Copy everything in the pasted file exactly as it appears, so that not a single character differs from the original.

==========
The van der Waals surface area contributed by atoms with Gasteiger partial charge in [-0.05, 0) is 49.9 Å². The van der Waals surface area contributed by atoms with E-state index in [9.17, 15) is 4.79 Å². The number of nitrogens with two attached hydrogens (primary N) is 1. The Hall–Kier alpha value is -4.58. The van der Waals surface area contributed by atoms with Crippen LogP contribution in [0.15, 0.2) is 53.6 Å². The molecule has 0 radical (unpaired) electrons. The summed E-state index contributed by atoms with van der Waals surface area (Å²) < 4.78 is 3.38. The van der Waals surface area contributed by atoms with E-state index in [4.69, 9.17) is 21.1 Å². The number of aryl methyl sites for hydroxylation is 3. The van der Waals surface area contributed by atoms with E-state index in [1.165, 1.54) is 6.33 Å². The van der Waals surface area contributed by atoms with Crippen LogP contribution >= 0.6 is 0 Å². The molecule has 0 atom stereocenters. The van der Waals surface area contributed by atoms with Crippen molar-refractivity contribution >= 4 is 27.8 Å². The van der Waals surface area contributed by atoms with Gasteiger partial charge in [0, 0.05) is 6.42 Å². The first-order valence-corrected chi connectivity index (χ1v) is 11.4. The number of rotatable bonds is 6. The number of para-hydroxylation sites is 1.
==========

The van der Waals surface area contributed by atoms with Gasteiger partial charge in [-0.05, 0) is 49.9 Å². The van der Waals surface area contributed by atoms with E-state index in [9.17, 15) is 4.79 Å². The number of nitrogens with two attached hydrogens (primary N) is 1. The Hall–Kier alpha value is -4.58. The van der Waals surface area contributed by atoms with Crippen LogP contribution in [0.15, 0.2) is 53.6 Å². The molecule has 0 radical (unpaired) electrons. The summed E-state index contributed by atoms with van der Waals surface area (Å²) < 4.78 is 3.38. The van der Waals surface area contributed by atoms with E-state index in [4.69, 9.17) is 21.1 Å². The number of aryl methyl sites for hydroxylation is 3. The van der Waals surface area contributed by atoms with E-state index in [1.165, 1.54) is 6.33 Å². The van der Waals surface area contributed by atoms with Crippen LogP contribution >= 0.6 is 0 Å². The molecule has 0 atom stereocenters. The van der Waals surface area contributed by atoms with Crippen molar-refractivity contribution >= 4 is 27.8 Å². The van der Waals surface area contributed by atoms with Gasteiger partial charge in [0, 0.05) is 6.42 Å². The first-order valence-corrected chi connectivity index (χ1v) is 11.4. The number of rotatable bonds is 6. The number of para-hydroxylation sites is 1.